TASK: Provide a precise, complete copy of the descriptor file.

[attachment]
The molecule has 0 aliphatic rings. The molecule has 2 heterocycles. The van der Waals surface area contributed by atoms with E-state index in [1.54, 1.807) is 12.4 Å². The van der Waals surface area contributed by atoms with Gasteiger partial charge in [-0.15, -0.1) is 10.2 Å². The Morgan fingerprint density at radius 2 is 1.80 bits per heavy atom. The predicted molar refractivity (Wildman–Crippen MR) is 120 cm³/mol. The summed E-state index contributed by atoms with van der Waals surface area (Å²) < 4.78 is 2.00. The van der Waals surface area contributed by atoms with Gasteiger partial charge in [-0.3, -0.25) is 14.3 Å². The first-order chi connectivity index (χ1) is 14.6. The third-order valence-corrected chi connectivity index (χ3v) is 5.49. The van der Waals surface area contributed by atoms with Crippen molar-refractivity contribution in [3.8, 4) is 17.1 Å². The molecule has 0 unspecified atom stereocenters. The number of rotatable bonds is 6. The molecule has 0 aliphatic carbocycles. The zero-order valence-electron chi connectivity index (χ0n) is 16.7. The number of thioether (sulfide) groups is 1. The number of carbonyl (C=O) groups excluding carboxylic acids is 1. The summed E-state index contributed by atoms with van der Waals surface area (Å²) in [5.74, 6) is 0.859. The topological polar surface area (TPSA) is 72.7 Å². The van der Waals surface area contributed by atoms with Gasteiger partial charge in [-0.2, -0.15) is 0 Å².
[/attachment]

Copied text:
The molecule has 0 aliphatic rings. The molecule has 2 heterocycles. The van der Waals surface area contributed by atoms with E-state index in [1.54, 1.807) is 12.4 Å². The van der Waals surface area contributed by atoms with Gasteiger partial charge in [-0.15, -0.1) is 10.2 Å². The Morgan fingerprint density at radius 2 is 1.80 bits per heavy atom. The predicted molar refractivity (Wildman–Crippen MR) is 120 cm³/mol. The summed E-state index contributed by atoms with van der Waals surface area (Å²) < 4.78 is 2.00. The van der Waals surface area contributed by atoms with Gasteiger partial charge in [-0.3, -0.25) is 14.3 Å². The first-order chi connectivity index (χ1) is 14.6. The third-order valence-corrected chi connectivity index (χ3v) is 5.49. The van der Waals surface area contributed by atoms with Crippen molar-refractivity contribution in [3.8, 4) is 17.1 Å². The molecule has 0 unspecified atom stereocenters. The number of rotatable bonds is 6. The molecule has 0 aliphatic carbocycles. The zero-order valence-electron chi connectivity index (χ0n) is 16.7. The number of thioether (sulfide) groups is 1. The number of carbonyl (C=O) groups excluding carboxylic acids is 1. The summed E-state index contributed by atoms with van der Waals surface area (Å²) in [5.74, 6) is 0.859. The topological polar surface area (TPSA) is 72.7 Å². The van der Waals surface area contributed by atoms with Gasteiger partial charge in [-0.2, -0.15) is 0 Å².